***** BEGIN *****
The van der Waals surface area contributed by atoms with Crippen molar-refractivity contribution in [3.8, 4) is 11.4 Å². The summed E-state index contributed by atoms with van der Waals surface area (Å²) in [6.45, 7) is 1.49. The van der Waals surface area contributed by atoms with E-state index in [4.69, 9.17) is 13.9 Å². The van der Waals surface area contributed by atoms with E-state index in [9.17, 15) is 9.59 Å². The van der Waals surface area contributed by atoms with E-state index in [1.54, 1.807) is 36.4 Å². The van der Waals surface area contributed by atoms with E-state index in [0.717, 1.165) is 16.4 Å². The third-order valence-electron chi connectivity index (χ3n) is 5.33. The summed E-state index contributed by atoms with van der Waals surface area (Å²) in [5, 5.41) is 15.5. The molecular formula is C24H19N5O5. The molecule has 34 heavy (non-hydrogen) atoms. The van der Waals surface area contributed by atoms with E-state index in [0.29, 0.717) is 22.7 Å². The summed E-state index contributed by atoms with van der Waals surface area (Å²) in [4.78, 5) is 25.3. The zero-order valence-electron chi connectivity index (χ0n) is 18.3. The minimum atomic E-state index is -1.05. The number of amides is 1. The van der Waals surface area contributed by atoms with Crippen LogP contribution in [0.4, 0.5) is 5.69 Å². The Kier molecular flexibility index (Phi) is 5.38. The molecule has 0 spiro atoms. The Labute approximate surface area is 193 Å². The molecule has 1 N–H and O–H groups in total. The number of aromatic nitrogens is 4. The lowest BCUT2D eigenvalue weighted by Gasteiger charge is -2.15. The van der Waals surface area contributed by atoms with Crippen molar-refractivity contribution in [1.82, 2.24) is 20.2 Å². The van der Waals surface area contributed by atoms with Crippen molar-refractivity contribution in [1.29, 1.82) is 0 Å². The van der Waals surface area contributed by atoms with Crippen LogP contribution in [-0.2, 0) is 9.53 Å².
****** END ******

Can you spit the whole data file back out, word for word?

The van der Waals surface area contributed by atoms with Crippen molar-refractivity contribution in [3.8, 4) is 11.4 Å². The summed E-state index contributed by atoms with van der Waals surface area (Å²) in [6.45, 7) is 1.49. The van der Waals surface area contributed by atoms with E-state index in [4.69, 9.17) is 13.9 Å². The van der Waals surface area contributed by atoms with E-state index in [9.17, 15) is 9.59 Å². The van der Waals surface area contributed by atoms with E-state index in [1.54, 1.807) is 36.4 Å². The van der Waals surface area contributed by atoms with E-state index in [0.717, 1.165) is 16.4 Å². The third-order valence-electron chi connectivity index (χ3n) is 5.33. The summed E-state index contributed by atoms with van der Waals surface area (Å²) in [5, 5.41) is 15.5. The molecular formula is C24H19N5O5. The molecule has 34 heavy (non-hydrogen) atoms. The van der Waals surface area contributed by atoms with E-state index in [0.29, 0.717) is 22.7 Å². The summed E-state index contributed by atoms with van der Waals surface area (Å²) in [4.78, 5) is 25.3. The zero-order valence-electron chi connectivity index (χ0n) is 18.3. The minimum atomic E-state index is -1.05. The number of amides is 1. The van der Waals surface area contributed by atoms with Crippen LogP contribution in [0.4, 0.5) is 5.69 Å². The Kier molecular flexibility index (Phi) is 5.38. The molecule has 0 spiro atoms. The Labute approximate surface area is 193 Å². The molecule has 1 N–H and O–H groups in total. The number of aromatic nitrogens is 4. The lowest BCUT2D eigenvalue weighted by Gasteiger charge is -2.15. The van der Waals surface area contributed by atoms with Crippen molar-refractivity contribution in [1.82, 2.24) is 20.2 Å². The van der Waals surface area contributed by atoms with Crippen molar-refractivity contribution in [1.29, 1.82) is 0 Å². The van der Waals surface area contributed by atoms with Crippen LogP contribution in [-0.2, 0) is 9.53 Å².